WASHINGTON -- Investment advisers and mutual fund companies can expect greater scrutiny of their practices from securities regulators in the coming year.
The Securities and Exchange Commission is requesting an 8%, or $26 million, increase in its budget from fiscal 1998, to $341.09 million. The securities watchdog is asking for about 37 additional staffers, including 20 to prevent and suppress fraud, and 10 for the supervision and regulation of securities markets.
In particular, because of the rapid growth in the mutual fund industry, the agency is asking for 10 new people to help in investment management regulation. The agency also expects an increase in its workload because of substantial revisions to mutual fund prospectuses. In addition, the agency anticipates adopting a rule that would give mutual funds the option of filing "fund profiles" or summary disclosures. As a result, it expects an increase in the number of filings by mutual funds that will need to be reviewed.
What's more, the SEC's investment management division also conducts routine periodic inspections of 1,310 investment advisers with $4.2 trillion in assets under management, and 237 mutual fund companies with $1 trillion under management that it oversees. The agency also plans to conduct two "sweep" inspections targeted at industry practices of concern.
The agency also is asking for more money to help it supervise and regulate securities markets because of the explosion in capital markets and the boom in the volume of securities traded. Just last year, for example, the New York Stock Exchange traded a record 1.2 billion shares in a day, and volume on the Nasdaq market reached 1.37 billion shares on the same day.
The agency also is planning to re-evaluate its regulation of the securities markets, particularly its oversight of alternative trading systems and stock exchanges.
In addition, the agency will continue projects involving investor protection, the oversight of securities firms, and monitoring year 2000 conversion and testing of securities markets.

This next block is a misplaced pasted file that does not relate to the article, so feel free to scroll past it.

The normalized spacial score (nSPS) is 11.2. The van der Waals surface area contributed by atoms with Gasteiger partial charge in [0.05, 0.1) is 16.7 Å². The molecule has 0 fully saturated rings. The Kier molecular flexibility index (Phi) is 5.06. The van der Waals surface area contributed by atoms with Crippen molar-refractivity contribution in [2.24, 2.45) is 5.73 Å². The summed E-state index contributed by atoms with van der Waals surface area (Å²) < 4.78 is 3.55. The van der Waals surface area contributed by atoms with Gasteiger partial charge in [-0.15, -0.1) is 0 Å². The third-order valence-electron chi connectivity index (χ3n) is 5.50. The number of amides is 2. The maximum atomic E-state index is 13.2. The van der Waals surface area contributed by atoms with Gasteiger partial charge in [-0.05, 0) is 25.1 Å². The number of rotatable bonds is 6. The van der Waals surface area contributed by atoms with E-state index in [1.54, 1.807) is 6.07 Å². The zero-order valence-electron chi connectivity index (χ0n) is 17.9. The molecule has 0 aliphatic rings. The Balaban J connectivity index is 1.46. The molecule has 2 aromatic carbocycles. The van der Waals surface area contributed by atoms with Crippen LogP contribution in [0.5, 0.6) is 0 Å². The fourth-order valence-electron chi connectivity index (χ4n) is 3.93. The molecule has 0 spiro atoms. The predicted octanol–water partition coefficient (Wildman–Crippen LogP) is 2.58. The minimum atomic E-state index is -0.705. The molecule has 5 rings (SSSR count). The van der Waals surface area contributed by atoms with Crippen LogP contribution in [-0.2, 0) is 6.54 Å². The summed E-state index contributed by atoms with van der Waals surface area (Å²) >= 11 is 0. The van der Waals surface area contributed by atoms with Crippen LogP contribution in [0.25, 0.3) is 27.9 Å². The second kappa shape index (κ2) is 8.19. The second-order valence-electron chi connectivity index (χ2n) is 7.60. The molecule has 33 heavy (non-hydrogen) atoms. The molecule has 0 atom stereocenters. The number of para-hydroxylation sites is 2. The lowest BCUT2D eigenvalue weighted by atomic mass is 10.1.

Labor seeks more money
The Department of Labor's $38.1 billion budget for fiscal 1999 is aimed at helping Labor Secretary Alexis M. Herman ensure American workers have "reliable pensions," she said earlier this month. The agency is asking for an additional $5 million to support the implementation of a new computer system to accept the annual returns filed by pension plans. In fiscal 1997 and 1998, Congress provided a total of $9 million to develop the new system.
The new system, which will begin accepting a streamlined Form 5500 in mid-2000, will save the federal government $57 million over the five-year life cycle of the system.
However, the Labor Department's Pension and Welfare Benefits Administration intends to discuss ways the Internal Revenue Service and the Pension Benefit Guaranty Corp. can share the costs of implementing the new system.
The Labor Department's budget also includes $1.6 million to enhance retirement security by more vigorous investigations of individuals who manipulate pension fund assets, especially 401(k) plan assets, for their own benefit. The pension office of the Labor Department also intends to focus investigations on 401(k) retirement plans, which have grown exponentially in recent years. Such plans now cover 25 million people, up from 7.5 million in 1984, and have assets of $750 billion, up from $92 billion in 1984.
"In recent years, PWBA has seen a significant growth in the number of complaints concerning misuse of 401(k) plan funds," according to the agency's budget documents.
The Labor Department's pension office also intends to investigate allegations of fraud and misconduct among small plans and employers, particularly the failure to properly administer employee contributions.
Moreover, the agency is also planning to undertake a special enforcement project to ensure the retirement savings of American workers are not being eaten up by high investment management and administration fees for 401(k) plans.
Meanwhile, the PBGC estimates its total budget will grow to $1.15 billion in fiscal 1999, a $127.5 million increase from the $1.02 billion budgeted for fiscal 1998. The bulk of that increase will go toward increased benefit payments to participants in its single employer program -- to $977.4 million, from $869 million. The pension insurance agency also anticipates its expenses for providing financial assistance to insolvent multiemployer plans will more than double to $14.2 million in fiscal 1999, from $6 million in fiscal 1998.